Treating a wet fence?

1 Aug 2008
Reaction score
United Kingdom
Hiya all we have just had a new fence made and erected from floorboard wood(hope that makes sense!) but on the day it was finshed it poured down and the gate has swelled by about half an inch, meaning the catch wont fit on right.
The builder said to wait till it drys out and goes back to shape before treating it, but due to work commitments its either today or saturday , and what if it tips it down in the mean time?

so my question is can i treat a wet fence or should it be bone dry!

Sponsored Links
Are you saying you have a fence made from planed floorboards that have not been pressure treated?
basicly you need around 2 dry warm weeks to reduce the moisture brfore painting
then you need around 15mm gaps for expansion each side as your boards are going to keep moving

pressure treating wil have a green or brown tint

edit just realised its a fence and not a gate

any chance off pictures or description off construction including gaps
Sponsored Links
So is the fence made of untreated tongue and grove floor boards slotted tight together?

If so i'd imagine your fence will shrink and twist and bow and crack very quickly.
the fence consists of 3 concreate posts with hand made fence panels of tongue and groove screwed together?
Planed wood will not adsorb wood treatment properly that you apply yourself. Smooth wood needs to be painted or varnished to keep the wet out, or pressure treated before you buy it. It would have been better to have used sawn timber that you can treat yourself.
it does need to be dry before you treat it. Luckily fences are exposed to sun and wind so dry out fairly fast.

If it is planed them ordinary fence stains (water based waxy emulsions) will not stick :( because the surface is smooth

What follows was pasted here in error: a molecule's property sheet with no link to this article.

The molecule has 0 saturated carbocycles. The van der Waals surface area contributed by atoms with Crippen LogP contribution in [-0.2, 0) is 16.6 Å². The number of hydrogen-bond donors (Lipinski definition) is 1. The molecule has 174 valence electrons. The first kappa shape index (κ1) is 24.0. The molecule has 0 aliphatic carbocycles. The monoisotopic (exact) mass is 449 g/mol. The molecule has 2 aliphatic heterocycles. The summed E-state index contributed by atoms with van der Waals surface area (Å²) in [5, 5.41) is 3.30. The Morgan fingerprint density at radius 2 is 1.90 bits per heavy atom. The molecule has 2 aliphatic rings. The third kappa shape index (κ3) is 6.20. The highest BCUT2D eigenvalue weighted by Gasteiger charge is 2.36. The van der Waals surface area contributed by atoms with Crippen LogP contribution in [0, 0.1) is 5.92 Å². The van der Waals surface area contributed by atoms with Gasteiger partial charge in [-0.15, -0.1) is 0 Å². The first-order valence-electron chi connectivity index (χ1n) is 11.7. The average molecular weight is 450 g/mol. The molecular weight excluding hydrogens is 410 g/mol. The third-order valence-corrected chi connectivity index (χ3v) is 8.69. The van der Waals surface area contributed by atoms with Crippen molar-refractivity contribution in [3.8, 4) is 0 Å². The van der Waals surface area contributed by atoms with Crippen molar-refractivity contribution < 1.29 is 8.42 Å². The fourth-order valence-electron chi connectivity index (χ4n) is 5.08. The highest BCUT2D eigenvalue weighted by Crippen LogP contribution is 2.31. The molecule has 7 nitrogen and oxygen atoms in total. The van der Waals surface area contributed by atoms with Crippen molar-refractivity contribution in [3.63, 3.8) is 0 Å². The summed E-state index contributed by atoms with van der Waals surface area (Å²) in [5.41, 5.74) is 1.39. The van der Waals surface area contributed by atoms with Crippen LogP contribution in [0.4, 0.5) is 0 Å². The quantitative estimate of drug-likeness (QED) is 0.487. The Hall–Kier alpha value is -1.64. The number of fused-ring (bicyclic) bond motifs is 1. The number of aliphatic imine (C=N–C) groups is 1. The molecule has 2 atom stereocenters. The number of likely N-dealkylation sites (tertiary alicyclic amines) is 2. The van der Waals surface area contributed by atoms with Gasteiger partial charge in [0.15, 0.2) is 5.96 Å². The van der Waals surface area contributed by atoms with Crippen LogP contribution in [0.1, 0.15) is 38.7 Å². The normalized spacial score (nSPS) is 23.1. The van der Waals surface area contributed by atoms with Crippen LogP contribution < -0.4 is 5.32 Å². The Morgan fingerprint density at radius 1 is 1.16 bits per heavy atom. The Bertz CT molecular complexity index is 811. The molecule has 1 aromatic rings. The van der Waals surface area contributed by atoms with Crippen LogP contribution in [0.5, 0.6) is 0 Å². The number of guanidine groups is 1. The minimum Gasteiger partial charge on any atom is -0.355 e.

However Cuprinol do a Shed and Fence Preserver that comes in a 5-litre metal can, I think about £20, that is not water based, but spirit based and soaks in (which water-based stains do not). Note that it is called "Preserver" not "Stain"

I have used the brown one which I think is fine for a fence. You have to keep shaking or stirring it or the colour sinks to the bottom. use a good big brush and protect your eyes and skin from splashes. Don't use rubber gloves as they will dissolve but plastic ones are OK. You need three or more coats as you will see the first coat just soaks in and disappears.

By next year the wood will have weathered and roughened and will probably be rough enough to use an ordinary water-based fence stain (which is much cheaper)

BTW you would have got more effective protection if you applied preservative to the wood before assembly. Treat upward facing surfaces and anything near the ground very thoroughly to protect against rain and damp. Ordinary timber should not be in contact with the ground as this makes it rot.
cheers john very informative yeah the fence is on concrete bases so not on ground with go for that cuprinol one then thanx alot! :)
Could also use an opaque archtectual wood stain made by a solignum (not sure if that the company name or just a brand name)
comes in various colours and ive not found anything better but be warned its not cheap ;)

DIYnot Local

Staff member

If you need to find a tradesperson to get your job done, please try our local search below, or if you are doing it yourself you can find suppliers local to you.

Select the supplier or trade you require, enter your location to begin your search.

Are you a trade or supplier? You can create your listing free at DIYnot Local

Sponsored Links